This is perhaps the hardest challenge we face and Anna was no exception. Whilst getting recognition from others feels great, it doesn’t mean anything if we don’t believe them. It was this lesson that really underpinned all of the other work that Anna and I did together. We worked on acknowledging her strengths and accepting them and what she had to offer to the new role. 

I asked her “Would you doubt a friend who took on a new job?” The answer of course was no. Anna was able to see her friend’s strengths and how she would be amazing in a new role and so we worked to apply that same compassion and kindness that she had for her friend, to herself. 

Comparison is the thief of joy

Many of us experience self-doubt as we fear we are falling behind compared to someone else. We aren’t making the money they are, we aren’t moving up the ladder like the person who started at a similar time etc. This comparisonitis can feel paralysing. Anna and I talked about control and how we can only control our own behaviours and actions. She focused on her own path and where she wanted to go and what she wanted to be known for as a leader. We worked on her own leadership style and where she could close the gaps in her own knowledge based on her career development strategy. 

Find your tribe

Anna already had a supportive network so she continued to nurture those relationships. Having a supportive tribe is important for your mental health and when you’re having a bad day they can remind you of your resilience and strengths. Anna was struggling to ask for help and so she leant on her tribe for advice, reassurance and to provide practical support when needed - with no shame or guilt!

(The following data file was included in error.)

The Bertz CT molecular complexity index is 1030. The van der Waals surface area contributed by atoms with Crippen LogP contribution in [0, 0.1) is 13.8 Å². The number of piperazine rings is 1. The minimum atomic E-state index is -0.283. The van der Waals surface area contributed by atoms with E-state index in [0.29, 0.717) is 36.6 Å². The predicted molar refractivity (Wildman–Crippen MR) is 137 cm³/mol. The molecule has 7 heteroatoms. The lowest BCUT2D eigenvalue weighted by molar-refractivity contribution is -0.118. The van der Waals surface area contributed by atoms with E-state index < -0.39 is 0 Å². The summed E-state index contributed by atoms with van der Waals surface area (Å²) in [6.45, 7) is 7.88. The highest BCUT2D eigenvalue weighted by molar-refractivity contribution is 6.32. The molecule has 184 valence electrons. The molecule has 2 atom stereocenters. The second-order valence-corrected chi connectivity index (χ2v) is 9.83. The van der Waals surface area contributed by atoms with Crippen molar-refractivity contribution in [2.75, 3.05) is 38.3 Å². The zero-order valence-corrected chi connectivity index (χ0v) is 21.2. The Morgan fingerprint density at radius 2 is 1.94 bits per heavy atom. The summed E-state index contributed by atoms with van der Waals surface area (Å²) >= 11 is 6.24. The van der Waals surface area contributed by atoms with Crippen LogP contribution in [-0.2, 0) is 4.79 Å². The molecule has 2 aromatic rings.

There were also a couple of specific exercises that Anna worked on:

Past achievements exercise

Our brains are hardwired to look for the negative and society encourages us to be modest and humble. A recipe for hiding our light under a bush! One of the coaching exercises we did was to draw a timeline, highlighting times when Anna had felt something had gone well and when she felt it hadn’t. This works as a visual representation of the cyclical nature of life - sometimes things work, and sometimes they don’t. 

It’s useful to recognise that in times when we have been challenged we have often achieved more than we think. Many of these achievements are born out of initial uncertainty and doubt and when we remember these moments we realise that if it could happen then, it could happen again. Anna looked for lessons that she could learn from and how to use them to improve her present. 


As part of the coaching, I encouraged Anna to keep a journal of three things she was grateful for each day and also one thing she felt proud of. I didn’t ask her to share but I know from my own experience, these entries can cover everything from getting a new job to remembering to do the dishes! 

She also wrote down any thoughts of self-doubt or experiences with imposter syndrome in order to get them out of her head. This makes the concerns smaller usually and you feel more able to create actions to deal with them - or ignore them! This can help to gradually overcome self-doubt.

Being mindful of your thinking

One of the trickiest things about doubting yourself is that we are so used to these thoughts that when they creep in, we don’t recognise them. Doubt thrives on thoughts that tell us we are unworthy or that we won’t produce good work. If you are suffering from thoughts like these, take a moment and ask yourself if you really believe that they are true. 

If you believe they are and you can’t shift them by moving your focus, getting support from your tribe, or challenging them with counter-arguments or positive affirmations then ask for professional help. Whilst the tips I have outlined in this article do work, they don’t work for everyone. Sometimes you need a bit more help and that’s OK. This is especially true if your feelings persist to the point that makes it difficult for you to function in everyday life.